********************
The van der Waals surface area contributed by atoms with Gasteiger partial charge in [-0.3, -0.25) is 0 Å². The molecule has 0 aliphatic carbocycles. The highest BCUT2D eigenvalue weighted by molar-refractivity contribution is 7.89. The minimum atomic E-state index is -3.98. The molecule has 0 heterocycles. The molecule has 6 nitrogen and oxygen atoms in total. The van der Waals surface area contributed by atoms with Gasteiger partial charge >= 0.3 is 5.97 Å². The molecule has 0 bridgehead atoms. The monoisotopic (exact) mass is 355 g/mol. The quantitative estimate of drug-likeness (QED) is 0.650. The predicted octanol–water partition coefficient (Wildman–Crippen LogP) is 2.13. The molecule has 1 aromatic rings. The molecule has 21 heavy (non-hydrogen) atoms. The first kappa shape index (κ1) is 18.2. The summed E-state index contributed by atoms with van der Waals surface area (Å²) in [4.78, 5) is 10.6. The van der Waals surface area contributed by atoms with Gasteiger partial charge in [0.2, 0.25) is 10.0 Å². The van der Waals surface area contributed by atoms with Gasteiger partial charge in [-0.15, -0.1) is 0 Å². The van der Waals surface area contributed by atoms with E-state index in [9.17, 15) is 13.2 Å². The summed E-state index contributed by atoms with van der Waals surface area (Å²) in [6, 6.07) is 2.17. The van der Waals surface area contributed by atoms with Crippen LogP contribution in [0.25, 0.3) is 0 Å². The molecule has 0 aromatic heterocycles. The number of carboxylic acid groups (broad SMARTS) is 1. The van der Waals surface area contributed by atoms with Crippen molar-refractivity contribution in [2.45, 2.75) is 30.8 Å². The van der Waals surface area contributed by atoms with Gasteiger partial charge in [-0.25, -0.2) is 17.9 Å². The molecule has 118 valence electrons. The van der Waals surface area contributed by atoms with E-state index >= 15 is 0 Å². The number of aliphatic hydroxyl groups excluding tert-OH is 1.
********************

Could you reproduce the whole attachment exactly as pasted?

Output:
The van der Waals surface area contributed by atoms with Gasteiger partial charge in [-0.3, -0.25) is 0 Å². The molecule has 0 aliphatic carbocycles. The highest BCUT2D eigenvalue weighted by molar-refractivity contribution is 7.89. The minimum atomic E-state index is -3.98. The molecule has 0 heterocycles. The molecule has 6 nitrogen and oxygen atoms in total. The van der Waals surface area contributed by atoms with Gasteiger partial charge >= 0.3 is 5.97 Å². The molecule has 0 bridgehead atoms. The monoisotopic (exact) mass is 355 g/mol. The quantitative estimate of drug-likeness (QED) is 0.650. The predicted octanol–water partition coefficient (Wildman–Crippen LogP) is 2.13. The molecule has 1 aromatic rings. The molecule has 21 heavy (non-hydrogen) atoms. The first kappa shape index (κ1) is 18.2. The summed E-state index contributed by atoms with van der Waals surface area (Å²) in [4.78, 5) is 10.6. The van der Waals surface area contributed by atoms with Gasteiger partial charge in [0.2, 0.25) is 10.0 Å². The van der Waals surface area contributed by atoms with Gasteiger partial charge in [-0.15, -0.1) is 0 Å². The van der Waals surface area contributed by atoms with E-state index in [9.17, 15) is 13.2 Å². The summed E-state index contributed by atoms with van der Waals surface area (Å²) in [6, 6.07) is 2.17. The van der Waals surface area contributed by atoms with Crippen LogP contribution in [0.25, 0.3) is 0 Å². The molecule has 0 aromatic heterocycles. The number of carboxylic acid groups (broad SMARTS) is 1. The van der Waals surface area contributed by atoms with Crippen molar-refractivity contribution in [2.45, 2.75) is 30.8 Å². The van der Waals surface area contributed by atoms with Gasteiger partial charge in [-0.25, -0.2) is 17.9 Å². The molecule has 118 valence electrons. The van der Waals surface area contributed by atoms with E-state index >= 15 is 0 Å². The number of aliphatic hydroxyl groups excluding tert-OH is 1.